Superior Laryngeal Nerve Blocks Effective for Neurogenic Cough

A recent study said superior laryngeal nerve (SLN) blocks are effective for treating neurogenic cough, which are coughs that continue and persist after other conditions are ruled out.

A new study added to the body of evidence that superior laryngeal nerve (SLN) blocks are an effective treatment for neurogenic cough.

Writing in The Laryngoscope, researchers examined the charts of patients between 2018 and 2020 who were treated with SLN block. At short-term follow-up, all 13 patients with short-term follow-up data had statistically significant decreases in scores on the Cough Severity Index (CSI), with a mean baseline CSI of 24.3 decreasing to 16.15 (mean improvement 8.15; 95% CI, 2.75-13.5; P = .006).

Cough is one of the most common reasons patients visit their physician. Over 30 million visits and $600 million spent on over-the-counter medication can be attributed to patients whose chief complaint is cough, the authors noted. Chronic cough is defined as symptoms lasting more than 8 weeks. The estimated worldwide prevalence is 9.7% and is associated with significant morbidity, including urinary incontinence, depression, insomnia, and anxiety.

Cough is usually caused by asthma, gastroesophageal reflux disease, and upper airway cough syndrome. Neurogenic cough describes cases that do not fit under those categories. Although the cause is under debate, one hypothesis is insult to the superior laryngeal nerve, such as from viral infections or environmental hazards. SLN blocks—following the established treatment of the combination of corticosteroid and local anesthetic injections used in neuropathies—represent a cost-effective, low-risk supplement or alternative to the primary modes of treatment: respiratory retraining therapy and neuromodulating medications.

Patients with evidence of Vocal Fold Motion/Vibratory Abnormalities (VFA) (n = 8) experienced a greater therapeutic effect, the study showed. They showed improvement in short-term CSI scores, with a mean baseline of 24.13 decreasing to 14.5 (mean improvement 9.63; 95% CI, 4.46-14.8; P = .004), while the remaining 5 patients did not show statistically significant improvement. Short-term follow-up was an average of 24 days.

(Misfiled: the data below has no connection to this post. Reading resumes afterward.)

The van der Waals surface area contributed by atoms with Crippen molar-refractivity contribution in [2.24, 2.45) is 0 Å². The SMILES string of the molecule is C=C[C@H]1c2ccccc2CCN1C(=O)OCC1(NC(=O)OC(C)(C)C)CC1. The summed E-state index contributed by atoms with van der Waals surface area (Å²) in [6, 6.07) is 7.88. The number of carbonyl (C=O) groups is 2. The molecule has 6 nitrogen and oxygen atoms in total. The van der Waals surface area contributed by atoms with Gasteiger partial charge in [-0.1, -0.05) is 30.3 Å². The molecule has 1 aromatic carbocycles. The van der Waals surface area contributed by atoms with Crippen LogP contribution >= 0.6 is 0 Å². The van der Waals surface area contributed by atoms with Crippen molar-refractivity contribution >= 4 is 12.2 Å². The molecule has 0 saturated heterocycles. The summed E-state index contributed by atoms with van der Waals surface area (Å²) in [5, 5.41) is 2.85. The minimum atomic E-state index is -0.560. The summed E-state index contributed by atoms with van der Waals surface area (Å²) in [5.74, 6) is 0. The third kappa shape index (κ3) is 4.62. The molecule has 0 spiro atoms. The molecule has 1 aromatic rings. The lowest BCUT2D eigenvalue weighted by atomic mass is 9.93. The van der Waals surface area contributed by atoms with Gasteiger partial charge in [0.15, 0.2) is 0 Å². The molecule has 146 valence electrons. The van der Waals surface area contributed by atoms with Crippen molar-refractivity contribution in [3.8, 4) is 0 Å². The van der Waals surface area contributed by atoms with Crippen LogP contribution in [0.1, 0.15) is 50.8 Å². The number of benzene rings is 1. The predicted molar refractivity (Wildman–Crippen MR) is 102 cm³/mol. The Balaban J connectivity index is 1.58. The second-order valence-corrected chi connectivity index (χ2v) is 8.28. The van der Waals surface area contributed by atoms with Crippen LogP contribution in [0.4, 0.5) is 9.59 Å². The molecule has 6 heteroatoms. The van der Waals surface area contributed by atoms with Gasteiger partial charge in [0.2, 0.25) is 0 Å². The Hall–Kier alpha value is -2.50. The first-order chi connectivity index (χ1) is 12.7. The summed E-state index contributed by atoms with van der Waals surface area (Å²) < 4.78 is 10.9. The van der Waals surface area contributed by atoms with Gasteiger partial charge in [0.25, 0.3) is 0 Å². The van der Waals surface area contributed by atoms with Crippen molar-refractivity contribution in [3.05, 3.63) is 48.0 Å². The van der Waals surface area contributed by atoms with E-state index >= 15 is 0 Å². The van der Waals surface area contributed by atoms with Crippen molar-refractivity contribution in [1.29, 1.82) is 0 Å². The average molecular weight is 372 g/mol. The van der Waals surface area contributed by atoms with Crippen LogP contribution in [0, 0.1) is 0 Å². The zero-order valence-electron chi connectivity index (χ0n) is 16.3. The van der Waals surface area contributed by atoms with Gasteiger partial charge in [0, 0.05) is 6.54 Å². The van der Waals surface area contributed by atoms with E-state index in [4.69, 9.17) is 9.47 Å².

Patients with evidence of VFA also showed long-term improvement that approached statistical significance, with a mean baseline CSI of 22.56 decreasing to 14.56 (mean improvement 8.00; 95% CI, –0.86 to –16.86; P = .057), while patients without VFA did not. In the aggregate, however, the 13 patients had no statistically significant decrease. Long-term follow-up was an average of 269 days.

Clinically speaking, 10 of 12 patients with improved scores reported feeling better after the SLN block. Even 3 of 4 who did not have improved CSI scores reported subjective improvement.

“The consistency of our results with the prior studies lends credence to SLN blocks potential efficacy,” the authors wrote. “However, the effect size of our cohort is more modest than other studies.”

The response aligns with the current understanding of chronic cough as a sensory neuropathy, the authors said. Respiratory retraining therapy, neuromodulating medications, botulinum toxin A injections, and vocal cord injection augmentation are believed to work by altering the neuromuscular sensory input leads to chronic cough. VFAs may represent evidence of laryngeal hypersensitivity that is more conducive to SLN block. The authors recommended larger studies to further evaluate the correlation.

Reference

Duffy JR, Litts JK, Fink DS. Superior laryngeal nerve block for treatment of neurogenic cough. Laryngoscope. Published online April 24, 2021. doi:10.1002/lary.29585